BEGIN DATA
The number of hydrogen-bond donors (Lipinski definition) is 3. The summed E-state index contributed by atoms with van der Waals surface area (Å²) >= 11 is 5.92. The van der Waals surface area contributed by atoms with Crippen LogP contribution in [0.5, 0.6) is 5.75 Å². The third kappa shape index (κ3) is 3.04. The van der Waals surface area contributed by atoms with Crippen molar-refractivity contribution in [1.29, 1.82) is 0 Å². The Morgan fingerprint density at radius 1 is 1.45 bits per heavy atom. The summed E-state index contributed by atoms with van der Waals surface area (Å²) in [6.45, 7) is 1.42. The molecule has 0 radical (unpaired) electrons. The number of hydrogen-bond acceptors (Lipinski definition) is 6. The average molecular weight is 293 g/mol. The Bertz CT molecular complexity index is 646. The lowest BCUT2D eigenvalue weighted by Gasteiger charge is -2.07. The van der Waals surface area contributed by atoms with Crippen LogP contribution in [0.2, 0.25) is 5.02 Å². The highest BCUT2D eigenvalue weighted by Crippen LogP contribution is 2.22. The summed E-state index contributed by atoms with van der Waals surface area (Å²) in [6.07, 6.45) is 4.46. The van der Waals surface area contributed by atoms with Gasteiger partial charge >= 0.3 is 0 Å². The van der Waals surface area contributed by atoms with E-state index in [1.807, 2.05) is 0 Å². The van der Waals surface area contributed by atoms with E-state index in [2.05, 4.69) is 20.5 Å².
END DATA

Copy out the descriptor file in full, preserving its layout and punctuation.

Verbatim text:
The number of hydrogen-bond donors (Lipinski definition) is 3. The summed E-state index contributed by atoms with van der Waals surface area (Å²) >= 11 is 5.92. The van der Waals surface area contributed by atoms with Crippen LogP contribution in [0.5, 0.6) is 5.75 Å². The third kappa shape index (κ3) is 3.04. The van der Waals surface area contributed by atoms with Crippen molar-refractivity contribution in [1.29, 1.82) is 0 Å². The Morgan fingerprint density at radius 1 is 1.45 bits per heavy atom. The summed E-state index contributed by atoms with van der Waals surface area (Å²) in [6.45, 7) is 1.42. The molecule has 0 radical (unpaired) electrons. The number of hydrogen-bond acceptors (Lipinski definition) is 6. The average molecular weight is 293 g/mol. The Bertz CT molecular complexity index is 646. The lowest BCUT2D eigenvalue weighted by Gasteiger charge is -2.07. The van der Waals surface area contributed by atoms with Crippen LogP contribution in [0.2, 0.25) is 5.02 Å². The highest BCUT2D eigenvalue weighted by Crippen LogP contribution is 2.22. The summed E-state index contributed by atoms with van der Waals surface area (Å²) in [6.07, 6.45) is 4.46. The van der Waals surface area contributed by atoms with Gasteiger partial charge >= 0.3 is 0 Å². The van der Waals surface area contributed by atoms with E-state index in [1.807, 2.05) is 0 Å². The van der Waals surface area contributed by atoms with E-state index in [2.05, 4.69) is 20.5 Å².